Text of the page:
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« In Which Our New Poetry Column Soothes and Delights »

Poems Newly Appeared: Relevant Ravines

How do you excerpt from a 1,000 page manuscript that contains no complete sentences? The answer, if you are Kenneth Goldsmith, editor of the series Publishing the Unpublishable, is you don’t. The work in question is Human / Nature by Stephen Ratcliffe, and Goldsmith has generously made it available online, in its entirety and free of charge, as a PDF (1.2 MB) and as an MP3 (12 hours).

But you do—you do excerpt—if you are the editors of Bomb, a quarterly magazine. In the world of paper, ink, advertisers, and readerships, there is a dreary sort of economy at play that evidently allows only four poems of Human / Nature to appear at one time. Those selected for the current issue of First Proof, Bomb’s literary supplement, are “6.23”, “6.24”, “6.26”, and “6.27”. The images in these poems line up against sparse punctuation, presenting themselves with a sureness and clarity that is almost analytical, but without judgment, as in “6.24”:


                                                                 man in maroon

     sweatshirt walking across room in dark, man on couch

     noting “she was snoring so loud I couldn’t take it”


     on phone recalling hospice on Long Island Sound, the average

     length of stay a day and a half


The simple, unresolved flow of these dependent clauses carries the reader along and compels him to turn the page, or at least press “page down”.

But, just as the mortal overtones begin to mount, the sequence is interrupted and we are sent directly to “6.26”. What happens in “6.25”? And why did the editors feel the need expunge it? For this, you will need to browser over to the unabridged PDF, scroll down a little (p. 252), and search in “6.25” for the offending lines, which it seems were likely either “Arafat claiming, ‘Sharon cannot forget his defeat in front / of me in 1982,’” or  “orange disk of sun behind blue- / grey haze”.

* * *

The mysterious disappearance of Craig Arnold, last seen walking along the edge of a Japanese volcano, continues to be deeply felt in the poetry community. Christian Wiman, editor of Poetry, includes a reminiscence in the October issue describing how energetic a reader Arnold was, while adding the thoughtful observation that he was “the only poet I have known personally—the only good poet, I should say—who seemed completely at ease with being a poet.”

One is also left to assume that “Meditation on a Grapefruit,” included in this issue, is also the last poem by Arnold that will appear in Poetry. Beginning as a piece of descriptive whimsy (“To come to the kitchen / and peel a little basketball”), and presented with the careful joy of domestic routine that is perhaps the calling card of mainstream American poetry, the piece ends with a simple, destabilizing couplet, “a little emptiness” that is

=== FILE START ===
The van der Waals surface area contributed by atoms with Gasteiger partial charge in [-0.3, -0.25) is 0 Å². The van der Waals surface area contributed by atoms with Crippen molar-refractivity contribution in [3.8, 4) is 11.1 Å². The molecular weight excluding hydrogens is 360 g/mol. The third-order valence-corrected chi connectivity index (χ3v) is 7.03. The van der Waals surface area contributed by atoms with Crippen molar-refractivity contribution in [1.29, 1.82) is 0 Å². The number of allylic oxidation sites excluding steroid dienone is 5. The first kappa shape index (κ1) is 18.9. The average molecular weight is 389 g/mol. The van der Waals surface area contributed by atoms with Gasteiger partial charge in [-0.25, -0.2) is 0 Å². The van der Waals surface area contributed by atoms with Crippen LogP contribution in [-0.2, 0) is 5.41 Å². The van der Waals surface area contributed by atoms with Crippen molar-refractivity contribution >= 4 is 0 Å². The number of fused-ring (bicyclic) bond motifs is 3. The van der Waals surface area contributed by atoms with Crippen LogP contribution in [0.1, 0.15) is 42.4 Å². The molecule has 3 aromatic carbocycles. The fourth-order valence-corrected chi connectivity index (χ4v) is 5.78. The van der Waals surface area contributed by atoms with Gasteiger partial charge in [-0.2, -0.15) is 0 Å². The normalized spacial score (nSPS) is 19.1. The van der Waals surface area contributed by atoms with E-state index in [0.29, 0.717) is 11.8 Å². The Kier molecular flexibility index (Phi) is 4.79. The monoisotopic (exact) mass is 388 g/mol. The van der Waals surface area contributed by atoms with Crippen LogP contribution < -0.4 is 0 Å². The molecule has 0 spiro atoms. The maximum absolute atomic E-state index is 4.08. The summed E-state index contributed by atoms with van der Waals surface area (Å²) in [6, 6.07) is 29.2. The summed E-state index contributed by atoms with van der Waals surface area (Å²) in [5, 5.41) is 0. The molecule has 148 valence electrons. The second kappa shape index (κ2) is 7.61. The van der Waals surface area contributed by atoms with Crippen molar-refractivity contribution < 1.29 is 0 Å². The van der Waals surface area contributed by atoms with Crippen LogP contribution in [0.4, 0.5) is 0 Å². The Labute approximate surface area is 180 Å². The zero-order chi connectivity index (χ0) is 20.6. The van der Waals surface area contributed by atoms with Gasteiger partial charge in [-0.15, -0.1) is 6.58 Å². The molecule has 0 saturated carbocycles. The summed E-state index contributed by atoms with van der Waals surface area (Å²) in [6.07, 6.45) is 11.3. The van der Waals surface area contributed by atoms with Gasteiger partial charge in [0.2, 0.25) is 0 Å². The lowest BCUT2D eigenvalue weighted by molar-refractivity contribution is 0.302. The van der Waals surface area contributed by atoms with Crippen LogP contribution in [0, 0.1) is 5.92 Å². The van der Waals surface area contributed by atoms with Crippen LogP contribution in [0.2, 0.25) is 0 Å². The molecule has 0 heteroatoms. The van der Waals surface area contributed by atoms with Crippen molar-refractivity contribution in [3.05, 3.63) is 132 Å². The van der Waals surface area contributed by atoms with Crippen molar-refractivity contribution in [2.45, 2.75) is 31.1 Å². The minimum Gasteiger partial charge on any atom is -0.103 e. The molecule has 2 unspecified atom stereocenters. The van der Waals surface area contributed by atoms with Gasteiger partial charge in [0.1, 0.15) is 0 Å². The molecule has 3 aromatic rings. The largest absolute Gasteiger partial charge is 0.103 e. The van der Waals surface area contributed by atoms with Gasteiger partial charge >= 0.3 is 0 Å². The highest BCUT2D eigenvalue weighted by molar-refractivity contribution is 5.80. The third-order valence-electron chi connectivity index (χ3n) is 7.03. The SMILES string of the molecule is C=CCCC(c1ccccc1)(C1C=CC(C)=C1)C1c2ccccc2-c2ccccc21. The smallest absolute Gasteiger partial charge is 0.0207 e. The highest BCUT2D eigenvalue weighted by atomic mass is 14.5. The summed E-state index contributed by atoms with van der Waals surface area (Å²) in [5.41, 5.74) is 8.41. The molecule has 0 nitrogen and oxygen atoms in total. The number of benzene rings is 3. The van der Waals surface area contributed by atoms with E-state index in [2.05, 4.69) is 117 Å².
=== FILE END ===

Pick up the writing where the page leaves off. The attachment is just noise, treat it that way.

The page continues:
every year harder to live within

     every year harder to live without


When a talented poet dies early, it is difficult not to read his work without squinting your eyes and seeing something entirely unintended.

* * *

For a healthy load of verse in a more experimental style, look to the journal The Agriculture Reader, but look only once a year. The third installment of this “arts annual” has just appeared, being harvest time, and that is all for this turn of the seasons.

And it must have been some effort to bring together: cleverly illustrated, expertly laid out, and with a table of contents that includes many compelling writers, difficult to categorize but somehow easily suited to each other: Christian Hawkey, Noelle Kocot, Eileen Myles, Tony Towle, Matthew Zapruder, among others.

Difficult to categorize—but one wonders if Jerome Sala, in his poem “The Stoners” is facing down that difficulty. It is tempting to interpret this poem in all kinds of ways—a poem that features “Stone Age hipsters” who


                                                     likewise said “no”

     to the tool-loving utilitarians who pounded their age into shape—

     creating rocky igloo prisons they called “the hearth” in grunt language—

     preferring instead to huddle in ravines of irrelevance.


To purchase The Agriculture Reader, No. 3, go here. To submit to The Agriculture Reader, No. 4, email here, but note this challenge from the editors: “We don’t generally take unsolicited submissions, but that doesn’t mean we won’t.”


Beginning today, T.K. will offer a weekly commentary on some poems currently available in journals. Contact at poemsnewlyappeared@gmail.com.

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Reader Comments (3)

thanks tk

October 13, 2009 | Unregistered Commenteryvonne

i enjoyed this. thanks.

October 14, 2009 | Unregistered Commenterjr

Enjoyed this also.

October 14, 2009 | Unregistered CommenterBSTUFF

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